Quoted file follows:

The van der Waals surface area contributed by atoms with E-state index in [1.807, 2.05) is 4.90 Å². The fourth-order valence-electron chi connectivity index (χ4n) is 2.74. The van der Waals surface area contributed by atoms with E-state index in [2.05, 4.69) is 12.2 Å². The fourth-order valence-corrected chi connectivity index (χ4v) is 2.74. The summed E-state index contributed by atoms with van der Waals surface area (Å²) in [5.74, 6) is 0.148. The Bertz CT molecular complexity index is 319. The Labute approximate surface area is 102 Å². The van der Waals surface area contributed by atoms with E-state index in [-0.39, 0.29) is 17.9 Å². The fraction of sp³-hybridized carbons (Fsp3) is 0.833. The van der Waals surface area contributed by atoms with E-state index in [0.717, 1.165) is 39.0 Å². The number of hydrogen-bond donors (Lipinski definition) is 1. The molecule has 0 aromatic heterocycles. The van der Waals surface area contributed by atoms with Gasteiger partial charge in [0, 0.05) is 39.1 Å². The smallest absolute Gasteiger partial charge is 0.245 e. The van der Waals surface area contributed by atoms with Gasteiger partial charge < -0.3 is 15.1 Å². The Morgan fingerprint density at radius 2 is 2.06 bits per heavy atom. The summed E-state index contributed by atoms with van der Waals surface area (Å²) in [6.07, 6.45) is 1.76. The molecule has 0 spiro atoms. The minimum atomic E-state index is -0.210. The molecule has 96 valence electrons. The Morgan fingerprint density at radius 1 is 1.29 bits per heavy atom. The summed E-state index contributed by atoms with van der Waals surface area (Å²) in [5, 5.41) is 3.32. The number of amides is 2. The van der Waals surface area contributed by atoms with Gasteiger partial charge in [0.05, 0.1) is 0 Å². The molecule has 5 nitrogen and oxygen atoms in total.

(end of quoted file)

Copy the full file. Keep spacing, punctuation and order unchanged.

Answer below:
The van der Waals surface area contributed by atoms with E-state index in [1.807, 2.05) is 4.90 Å². The fourth-order valence-electron chi connectivity index (χ4n) is 2.74. The van der Waals surface area contributed by atoms with E-state index in [2.05, 4.69) is 12.2 Å². The fourth-order valence-corrected chi connectivity index (χ4v) is 2.74. The summed E-state index contributed by atoms with van der Waals surface area (Å²) in [5.74, 6) is 0.148. The Bertz CT molecular complexity index is 319. The Labute approximate surface area is 102 Å². The van der Waals surface area contributed by atoms with E-state index in [-0.39, 0.29) is 17.9 Å². The fraction of sp³-hybridized carbons (Fsp3) is 0.833. The van der Waals surface area contributed by atoms with E-state index in [0.717, 1.165) is 39.0 Å². The number of hydrogen-bond donors (Lipinski definition) is 1. The molecule has 0 aromatic heterocycles. The van der Waals surface area contributed by atoms with Gasteiger partial charge in [0, 0.05) is 39.1 Å². The smallest absolute Gasteiger partial charge is 0.245 e. The van der Waals surface area contributed by atoms with Gasteiger partial charge < -0.3 is 15.1 Å². The Morgan fingerprint density at radius 2 is 2.06 bits per heavy atom. The summed E-state index contributed by atoms with van der Waals surface area (Å²) in [6.07, 6.45) is 1.76. The molecule has 0 spiro atoms. The minimum atomic E-state index is -0.210. The molecule has 96 valence electrons. The Morgan fingerprint density at radius 1 is 1.29 bits per heavy atom. The summed E-state index contributed by atoms with van der Waals surface area (Å²) in [5, 5.41) is 3.32. The number of amides is 2. The van der Waals surface area contributed by atoms with Gasteiger partial charge in [0.05, 0.1) is 0 Å². The molecule has 5 nitrogen and oxygen atoms in total.